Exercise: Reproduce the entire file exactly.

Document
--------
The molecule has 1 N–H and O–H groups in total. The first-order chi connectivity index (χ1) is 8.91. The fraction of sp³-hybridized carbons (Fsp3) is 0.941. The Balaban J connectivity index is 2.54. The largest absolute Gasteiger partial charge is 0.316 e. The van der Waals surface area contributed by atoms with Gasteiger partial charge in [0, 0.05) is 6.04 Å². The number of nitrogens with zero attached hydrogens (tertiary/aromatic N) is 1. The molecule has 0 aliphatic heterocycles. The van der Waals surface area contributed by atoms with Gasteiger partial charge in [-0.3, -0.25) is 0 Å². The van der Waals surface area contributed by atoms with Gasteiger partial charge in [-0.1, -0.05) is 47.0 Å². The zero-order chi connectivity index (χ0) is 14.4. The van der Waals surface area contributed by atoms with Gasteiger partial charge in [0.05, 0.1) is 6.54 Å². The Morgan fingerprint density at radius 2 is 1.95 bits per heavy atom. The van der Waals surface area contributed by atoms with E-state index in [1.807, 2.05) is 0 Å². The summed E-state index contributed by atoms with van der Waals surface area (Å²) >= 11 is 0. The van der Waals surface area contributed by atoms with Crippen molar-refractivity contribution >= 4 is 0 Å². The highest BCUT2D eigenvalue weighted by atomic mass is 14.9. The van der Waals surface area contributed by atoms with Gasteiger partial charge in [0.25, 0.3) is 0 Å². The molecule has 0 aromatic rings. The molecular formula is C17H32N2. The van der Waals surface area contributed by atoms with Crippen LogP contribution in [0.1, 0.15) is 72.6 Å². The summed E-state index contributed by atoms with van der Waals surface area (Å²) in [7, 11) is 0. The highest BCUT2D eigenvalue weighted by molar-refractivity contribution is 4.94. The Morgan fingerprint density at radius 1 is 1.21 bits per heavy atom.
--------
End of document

The molecule has 1 N–H and O–H groups in total. The first-order chi connectivity index (χ1) is 8.91. The fraction of sp³-hybridized carbons (Fsp3) is 0.941. The Balaban J connectivity index is 2.54. The largest absolute Gasteiger partial charge is 0.316 e. The van der Waals surface area contributed by atoms with Gasteiger partial charge in [0, 0.05) is 6.04 Å². The number of nitrogens with zero attached hydrogens (tertiary/aromatic N) is 1. The molecule has 0 aliphatic heterocycles. The van der Waals surface area contributed by atoms with Gasteiger partial charge in [-0.3, -0.25) is 0 Å². The van der Waals surface area contributed by atoms with Gasteiger partial charge in [-0.1, -0.05) is 47.0 Å². The zero-order chi connectivity index (χ0) is 14.4. The van der Waals surface area contributed by atoms with Gasteiger partial charge in [0.05, 0.1) is 6.54 Å². The Morgan fingerprint density at radius 2 is 1.95 bits per heavy atom. The van der Waals surface area contributed by atoms with E-state index in [1.807, 2.05) is 0 Å². The summed E-state index contributed by atoms with van der Waals surface area (Å²) >= 11 is 0. The van der Waals surface area contributed by atoms with Crippen molar-refractivity contribution >= 4 is 0 Å². The highest BCUT2D eigenvalue weighted by atomic mass is 14.9. The van der Waals surface area contributed by atoms with Gasteiger partial charge in [0.25, 0.3) is 0 Å². The molecule has 0 aromatic rings. The molecular formula is C17H32N2. The van der Waals surface area contributed by atoms with Crippen LogP contribution in [0.1, 0.15) is 72.6 Å². The summed E-state index contributed by atoms with van der Waals surface area (Å²) in [7, 11) is 0. The highest BCUT2D eigenvalue weighted by molar-refractivity contribution is 4.94. The Morgan fingerprint density at radius 1 is 1.21 bits per heavy atom.